US 5053627 A
An apparatus for particle implantation is disclosed employing a plurality of particle generators to effectively process wafers of other target substrates carried on a rotating end station. The invention is particularly useful in SIMOX processes where implanted oxygen ions form a buried oxide layer in silicon wafers. In one embodiment, two or more stationary particle generators are disposed at different sectors of a circular track along which the wafers travel to expose the wafers in sequence as they pass. The ion sources can also be offset regularly from each other to increase the radial exposure area. In an other embodiment, the apparatus can further include at least one particle generator which scans the rotating end station in a radial direction as it rotates to insure that uniform ion doses are achieved.
1. An apparatus for implanting a cumulative does of oxygen ions into a target, the apparatus comprising:
a support structure defining a plane on which to hold at least one target;
a plurality of oxygen ion beam generators for exposure of said target to a plurality of parallel oxygen ion beams; and
rotational means for movement of the support structure relative to said beams, such that the target travels along a circular track in a said plane with respect to the beams and is exposed to oxygen ions from each of said beams in sequence.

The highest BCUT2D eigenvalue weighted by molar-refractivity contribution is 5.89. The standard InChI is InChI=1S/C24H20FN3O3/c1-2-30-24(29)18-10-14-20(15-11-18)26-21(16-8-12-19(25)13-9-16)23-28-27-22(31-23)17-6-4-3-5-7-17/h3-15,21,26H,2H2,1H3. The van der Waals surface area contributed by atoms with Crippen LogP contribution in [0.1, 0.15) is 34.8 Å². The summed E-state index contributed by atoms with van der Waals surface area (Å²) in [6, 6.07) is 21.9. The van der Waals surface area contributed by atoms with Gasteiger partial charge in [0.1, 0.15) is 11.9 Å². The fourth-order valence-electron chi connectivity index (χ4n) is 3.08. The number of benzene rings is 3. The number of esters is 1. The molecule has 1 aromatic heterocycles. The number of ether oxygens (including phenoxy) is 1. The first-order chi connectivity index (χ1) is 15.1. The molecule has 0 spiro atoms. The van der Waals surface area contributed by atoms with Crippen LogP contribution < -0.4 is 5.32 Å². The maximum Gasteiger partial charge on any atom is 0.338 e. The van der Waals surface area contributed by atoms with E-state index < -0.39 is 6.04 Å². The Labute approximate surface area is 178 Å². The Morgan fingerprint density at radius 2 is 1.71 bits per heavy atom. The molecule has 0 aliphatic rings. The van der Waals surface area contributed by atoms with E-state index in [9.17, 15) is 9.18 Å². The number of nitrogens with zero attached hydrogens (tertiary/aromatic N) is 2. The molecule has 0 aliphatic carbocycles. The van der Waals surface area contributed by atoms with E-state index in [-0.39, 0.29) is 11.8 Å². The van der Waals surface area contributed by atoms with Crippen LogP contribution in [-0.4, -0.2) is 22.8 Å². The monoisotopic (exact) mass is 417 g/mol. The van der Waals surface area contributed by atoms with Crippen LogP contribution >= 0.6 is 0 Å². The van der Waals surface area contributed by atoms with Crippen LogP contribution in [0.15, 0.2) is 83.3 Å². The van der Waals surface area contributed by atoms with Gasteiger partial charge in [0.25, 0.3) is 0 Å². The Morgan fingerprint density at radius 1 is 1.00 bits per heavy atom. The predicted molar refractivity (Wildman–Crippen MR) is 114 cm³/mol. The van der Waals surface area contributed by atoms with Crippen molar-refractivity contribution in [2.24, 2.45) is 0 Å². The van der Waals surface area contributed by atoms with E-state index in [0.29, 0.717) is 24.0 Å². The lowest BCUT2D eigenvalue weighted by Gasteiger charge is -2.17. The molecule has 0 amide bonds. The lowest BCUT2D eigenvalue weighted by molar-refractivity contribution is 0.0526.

2. The apparatus of claim 1 wherein at least one of said beam generators is offset from another beam generator to provide the target with a different exposure.
3. The apparatus of claim 1 wherein at least one of said particle beam generators further includes a scanning means for scanning the target during exposure.
4. The apparatus of claim 3 wherein the scanning means further includes means for correction of angular variations in the particle beam during exposure.
5. The apparatus of claim 3 wherein the apparatus further includes control means for varying the speed of scanning.
6. The apparatus of claim 5 wherein the apparatus further includes monitoring means for monitoring the progress of implantation and for transmitting signals to said control means.
The technical field of this invention is the implantation of ions into targets, such as semiconductor wafers, and, in particular, systems and techniques for achieving highly uniform implantation doses for the formation of buried layer devices and the like.